Match 5 – YOH defeated DOUKI with a Dragon Suplex
It was a brutal start from DOUKI, who saw in YOH another “poser luchador” who had spent some short time in Mexico, but never immersed himself in the culture. Symbolically, DOUKI slammed YOH’s head into the famous “East” sign in Korakuen Hall. Thanks to raucous support from the assembled crowd, the high and mighty one was able to turn the tables and go on the offensive. Making judicial use of his newest move-set, he trapped DOUKI in the calf-crusher. DOUKI, however, counter with a sadistic leg-lock around YOH’s jugular veins, and attacking him with a brutal DDT. By the 10-minute mark, YOH had fought back and used a devastating lariat to take out DOUKI and after a back-and-forth, YOH emerged victorious with a Dragon Suplex.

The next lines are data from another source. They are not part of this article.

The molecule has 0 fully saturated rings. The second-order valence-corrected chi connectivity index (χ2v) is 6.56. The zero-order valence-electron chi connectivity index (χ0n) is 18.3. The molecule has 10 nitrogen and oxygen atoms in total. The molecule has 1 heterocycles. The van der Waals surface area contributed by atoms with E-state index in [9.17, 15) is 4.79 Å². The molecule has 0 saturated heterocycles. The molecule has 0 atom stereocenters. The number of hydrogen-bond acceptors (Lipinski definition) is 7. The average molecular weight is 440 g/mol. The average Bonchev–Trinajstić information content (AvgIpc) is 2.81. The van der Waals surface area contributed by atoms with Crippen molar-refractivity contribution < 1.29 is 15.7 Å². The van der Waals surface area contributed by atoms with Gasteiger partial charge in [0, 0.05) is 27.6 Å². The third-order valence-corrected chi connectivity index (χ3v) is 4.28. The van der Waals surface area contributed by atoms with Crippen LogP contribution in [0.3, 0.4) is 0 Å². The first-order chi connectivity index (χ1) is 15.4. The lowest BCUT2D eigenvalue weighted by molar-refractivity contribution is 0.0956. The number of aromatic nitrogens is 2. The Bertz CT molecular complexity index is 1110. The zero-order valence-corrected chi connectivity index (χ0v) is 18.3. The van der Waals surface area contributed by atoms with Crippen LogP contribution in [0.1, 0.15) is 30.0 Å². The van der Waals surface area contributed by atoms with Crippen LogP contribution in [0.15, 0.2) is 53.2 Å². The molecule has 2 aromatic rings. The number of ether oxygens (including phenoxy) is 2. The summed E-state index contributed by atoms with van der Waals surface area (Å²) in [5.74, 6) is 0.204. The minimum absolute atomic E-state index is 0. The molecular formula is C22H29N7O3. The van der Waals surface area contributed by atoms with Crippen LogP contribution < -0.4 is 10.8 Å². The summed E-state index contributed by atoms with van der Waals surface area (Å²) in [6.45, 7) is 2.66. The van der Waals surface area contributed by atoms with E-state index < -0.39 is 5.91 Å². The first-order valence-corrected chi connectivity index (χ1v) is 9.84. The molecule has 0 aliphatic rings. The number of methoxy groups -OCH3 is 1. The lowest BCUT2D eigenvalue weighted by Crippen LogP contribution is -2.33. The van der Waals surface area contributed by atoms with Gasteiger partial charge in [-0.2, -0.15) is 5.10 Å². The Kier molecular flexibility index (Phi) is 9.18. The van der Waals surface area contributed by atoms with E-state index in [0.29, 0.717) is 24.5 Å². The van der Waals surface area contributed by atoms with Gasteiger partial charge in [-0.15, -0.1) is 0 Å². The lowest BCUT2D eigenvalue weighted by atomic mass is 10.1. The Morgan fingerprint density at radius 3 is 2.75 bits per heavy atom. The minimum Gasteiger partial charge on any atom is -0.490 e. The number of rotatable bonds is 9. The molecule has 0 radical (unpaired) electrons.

Match 4 – Jonathan Gresham defeated Tiger Mask
Tiger Mask came out particularly aggressive in this match. The mysterious masked warrior who has stalked the cerulean blue for many years didn’t let Gresham turn the match to his advantage. Gresham is usually adept at making his opponents play his game, but the veteran was not willing to let the octopus have his own way. In the end, Gresham proved that he was not just a one-note instrument and was able to undermine Tiger Mask’s game-plan with a serious of surprise moves.
Match 3 – BUSHI defeated Robbie Eagles with an MX